Despite their name, jack rabbits aren't true rabbits. They are hares, distinguished by long, arched backs and extra-large hind feet. The long ears from which they got their name after being likened to jack donkeys are essential for survival, both for cooling and for hearing predators approach. Compared with humans, they have relatively short lives, but they make up for it by reproducing rapidly.
As solitary animals, jack rabbits don't spend time together before or after mating. During mating periods, however, the males and females chase each other in a playful manner before actually mating. Females usually mate multiple times per year, having between four and six litters every year, depending on climate conditions. In temperate climates, jack rabbits breed year-round, but in colder areas breeding takes place between December and September.
The gestation period varies slightly between species but is typically around 40 days. The white-tailed jack rabbit (Lepus townsendii), which is the most common, has a gestation period of 36 to 43 days, with the average being 42 days. The black-tailed jack rabbit (Lepus californicus) has a slightly longer gestation period, lasting 41 to 47 days with an average of 43 days. Litter sizes vary greatly depending on the individual rabbit; litter size for a white-tail jack rabbit ranges from one to 11 and averages five; the black-tail jack rabbit normally has one to eight young per litter, averaging two or three.
Unlike true rabbits, who are born bald and helpless, a jack rabbit gives birth to young who are already well-furred and open-eyed. The mother does not build a regular nest but places each baby in a separate hiding place. This way, if a predator finds one of the young, the others are not at risk. She nurses the babies a few times each day for only the first two to three days and does not typically provide any care after that time.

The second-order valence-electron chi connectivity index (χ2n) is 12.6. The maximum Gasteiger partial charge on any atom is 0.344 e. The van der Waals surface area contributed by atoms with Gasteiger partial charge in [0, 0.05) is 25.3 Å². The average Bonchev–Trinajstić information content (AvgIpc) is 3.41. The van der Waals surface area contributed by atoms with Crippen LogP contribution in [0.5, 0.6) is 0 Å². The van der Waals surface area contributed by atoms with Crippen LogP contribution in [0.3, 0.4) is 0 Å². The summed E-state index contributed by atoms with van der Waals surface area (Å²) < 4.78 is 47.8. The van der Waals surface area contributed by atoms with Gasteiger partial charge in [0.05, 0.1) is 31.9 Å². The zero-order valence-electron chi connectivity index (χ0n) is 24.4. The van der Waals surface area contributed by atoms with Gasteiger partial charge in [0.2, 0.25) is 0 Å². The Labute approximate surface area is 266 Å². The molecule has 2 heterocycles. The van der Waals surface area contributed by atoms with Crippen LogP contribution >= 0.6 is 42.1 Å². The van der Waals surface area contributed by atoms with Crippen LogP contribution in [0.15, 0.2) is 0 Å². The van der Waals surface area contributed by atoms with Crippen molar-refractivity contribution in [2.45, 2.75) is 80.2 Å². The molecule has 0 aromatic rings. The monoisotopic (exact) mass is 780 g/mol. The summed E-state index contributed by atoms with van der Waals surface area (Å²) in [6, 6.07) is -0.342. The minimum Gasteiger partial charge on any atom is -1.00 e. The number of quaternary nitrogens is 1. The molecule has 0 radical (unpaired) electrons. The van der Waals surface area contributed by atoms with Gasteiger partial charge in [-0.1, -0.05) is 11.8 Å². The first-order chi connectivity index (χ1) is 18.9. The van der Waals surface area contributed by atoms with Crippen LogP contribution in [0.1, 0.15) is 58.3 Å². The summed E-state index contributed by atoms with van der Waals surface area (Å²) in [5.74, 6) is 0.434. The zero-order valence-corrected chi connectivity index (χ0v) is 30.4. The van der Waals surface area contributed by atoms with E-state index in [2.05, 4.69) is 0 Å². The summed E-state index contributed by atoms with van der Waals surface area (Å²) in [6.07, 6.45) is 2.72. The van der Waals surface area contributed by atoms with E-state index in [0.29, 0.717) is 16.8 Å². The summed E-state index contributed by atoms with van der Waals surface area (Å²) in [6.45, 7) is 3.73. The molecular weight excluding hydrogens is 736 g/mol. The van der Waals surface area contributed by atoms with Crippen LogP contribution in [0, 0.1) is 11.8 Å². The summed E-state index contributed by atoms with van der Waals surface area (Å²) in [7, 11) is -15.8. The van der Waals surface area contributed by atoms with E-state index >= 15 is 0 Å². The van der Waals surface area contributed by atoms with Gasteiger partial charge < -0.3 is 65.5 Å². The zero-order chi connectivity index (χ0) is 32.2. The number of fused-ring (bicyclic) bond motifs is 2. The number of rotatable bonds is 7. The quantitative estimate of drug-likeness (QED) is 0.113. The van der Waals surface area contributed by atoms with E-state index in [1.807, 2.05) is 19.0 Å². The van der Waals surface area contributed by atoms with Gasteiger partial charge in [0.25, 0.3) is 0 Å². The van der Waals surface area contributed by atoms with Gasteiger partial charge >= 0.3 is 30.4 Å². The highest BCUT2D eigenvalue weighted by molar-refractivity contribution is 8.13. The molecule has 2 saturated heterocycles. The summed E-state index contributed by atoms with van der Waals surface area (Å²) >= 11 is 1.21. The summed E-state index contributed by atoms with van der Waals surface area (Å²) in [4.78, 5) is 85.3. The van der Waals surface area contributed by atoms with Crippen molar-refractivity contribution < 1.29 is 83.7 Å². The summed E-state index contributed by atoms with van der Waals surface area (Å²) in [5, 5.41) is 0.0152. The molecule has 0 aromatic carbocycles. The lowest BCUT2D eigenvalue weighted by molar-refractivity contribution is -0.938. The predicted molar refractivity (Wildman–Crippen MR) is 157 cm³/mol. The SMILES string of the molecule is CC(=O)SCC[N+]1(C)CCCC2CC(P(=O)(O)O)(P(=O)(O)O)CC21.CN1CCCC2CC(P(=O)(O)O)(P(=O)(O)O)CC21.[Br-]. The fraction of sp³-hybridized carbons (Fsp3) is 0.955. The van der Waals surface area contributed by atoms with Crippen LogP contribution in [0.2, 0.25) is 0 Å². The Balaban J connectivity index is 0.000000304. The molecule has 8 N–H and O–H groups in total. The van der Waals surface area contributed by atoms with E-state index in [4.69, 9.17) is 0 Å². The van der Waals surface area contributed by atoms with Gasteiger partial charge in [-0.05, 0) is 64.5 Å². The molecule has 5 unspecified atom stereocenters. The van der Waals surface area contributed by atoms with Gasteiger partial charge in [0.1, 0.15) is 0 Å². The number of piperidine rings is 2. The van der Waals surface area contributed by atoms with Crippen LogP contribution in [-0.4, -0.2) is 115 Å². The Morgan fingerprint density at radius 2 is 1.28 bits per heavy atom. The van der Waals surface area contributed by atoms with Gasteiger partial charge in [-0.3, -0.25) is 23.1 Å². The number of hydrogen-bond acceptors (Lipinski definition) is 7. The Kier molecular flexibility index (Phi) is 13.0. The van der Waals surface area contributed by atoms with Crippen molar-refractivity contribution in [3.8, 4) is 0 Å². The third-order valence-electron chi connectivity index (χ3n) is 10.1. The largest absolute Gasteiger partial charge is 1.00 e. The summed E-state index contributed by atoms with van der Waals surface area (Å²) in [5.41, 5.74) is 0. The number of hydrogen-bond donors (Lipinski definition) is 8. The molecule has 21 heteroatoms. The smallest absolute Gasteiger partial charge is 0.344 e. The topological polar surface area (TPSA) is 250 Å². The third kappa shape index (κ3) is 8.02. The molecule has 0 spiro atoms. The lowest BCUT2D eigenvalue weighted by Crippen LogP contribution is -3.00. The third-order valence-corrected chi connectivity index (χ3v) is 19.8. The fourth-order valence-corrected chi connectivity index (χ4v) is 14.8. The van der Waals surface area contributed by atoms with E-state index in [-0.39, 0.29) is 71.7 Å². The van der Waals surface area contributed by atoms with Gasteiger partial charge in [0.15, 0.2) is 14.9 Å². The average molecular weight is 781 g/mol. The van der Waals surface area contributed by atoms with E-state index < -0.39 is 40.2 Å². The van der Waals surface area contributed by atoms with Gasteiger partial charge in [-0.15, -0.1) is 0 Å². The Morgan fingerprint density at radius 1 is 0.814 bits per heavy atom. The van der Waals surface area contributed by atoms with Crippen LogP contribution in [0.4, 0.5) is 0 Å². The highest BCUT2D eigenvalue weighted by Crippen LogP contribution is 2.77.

Young jack rabbits, called leverets, remain in their hiding places, eating nearby vegetation, for the first two to three weeks of their life. Around 21 days old, depending on species, they begin to venture out into the world and behave much as adults, foraging for food in the evenings and hiding in small bushes or clumps of grass during the day. Juvenile jack rabbits grow rapidly during this time.
Depending on the species and sex, jack rabbits reach full adult size between about 8 and 12 months. They become sexually mature and capable of breeding about this time. Females will often instinctively wait until the following breeding season to begin mating. Thanks to this instinct, they are normally at least 1 year old before they have their first litter. A jack rabbit can live up to 8 years, but the normal life span in the wild is 5 or 6 years.